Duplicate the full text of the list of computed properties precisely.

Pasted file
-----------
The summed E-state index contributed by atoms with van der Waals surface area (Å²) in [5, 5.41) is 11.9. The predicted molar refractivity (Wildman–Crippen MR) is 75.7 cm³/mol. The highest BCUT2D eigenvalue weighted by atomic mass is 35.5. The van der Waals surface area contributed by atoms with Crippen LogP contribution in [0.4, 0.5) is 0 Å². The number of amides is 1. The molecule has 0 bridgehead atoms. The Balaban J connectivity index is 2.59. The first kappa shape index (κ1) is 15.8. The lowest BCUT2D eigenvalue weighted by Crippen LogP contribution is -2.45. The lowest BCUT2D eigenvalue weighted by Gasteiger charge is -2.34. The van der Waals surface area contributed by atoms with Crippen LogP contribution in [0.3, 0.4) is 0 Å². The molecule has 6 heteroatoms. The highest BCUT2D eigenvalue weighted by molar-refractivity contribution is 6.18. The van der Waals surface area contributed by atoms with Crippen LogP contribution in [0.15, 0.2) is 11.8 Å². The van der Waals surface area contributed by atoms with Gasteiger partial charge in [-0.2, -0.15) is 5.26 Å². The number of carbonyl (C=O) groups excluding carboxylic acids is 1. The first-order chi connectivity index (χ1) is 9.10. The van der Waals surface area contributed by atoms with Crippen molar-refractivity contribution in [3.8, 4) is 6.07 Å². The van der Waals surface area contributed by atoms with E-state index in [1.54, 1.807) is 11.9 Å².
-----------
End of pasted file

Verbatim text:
The summed E-state index contributed by atoms with van der Waals surface area (Å²) in [5, 5.41) is 11.9. The predicted molar refractivity (Wildman–Crippen MR) is 75.7 cm³/mol. The highest BCUT2D eigenvalue weighted by atomic mass is 35.5. The van der Waals surface area contributed by atoms with Crippen LogP contribution in [0.4, 0.5) is 0 Å². The number of amides is 1. The molecule has 0 bridgehead atoms. The Balaban J connectivity index is 2.59. The first kappa shape index (κ1) is 15.8. The lowest BCUT2D eigenvalue weighted by Crippen LogP contribution is -2.45. The lowest BCUT2D eigenvalue weighted by Gasteiger charge is -2.34. The van der Waals surface area contributed by atoms with Crippen LogP contribution in [0.3, 0.4) is 0 Å². The molecule has 6 heteroatoms. The highest BCUT2D eigenvalue weighted by molar-refractivity contribution is 6.18. The van der Waals surface area contributed by atoms with Crippen LogP contribution in [0.15, 0.2) is 11.8 Å². The van der Waals surface area contributed by atoms with Gasteiger partial charge in [-0.2, -0.15) is 5.26 Å². The number of carbonyl (C=O) groups excluding carboxylic acids is 1. The first-order chi connectivity index (χ1) is 9.10. The van der Waals surface area contributed by atoms with Crippen molar-refractivity contribution in [3.8, 4) is 6.07 Å². The van der Waals surface area contributed by atoms with E-state index in [1.54, 1.807) is 11.9 Å².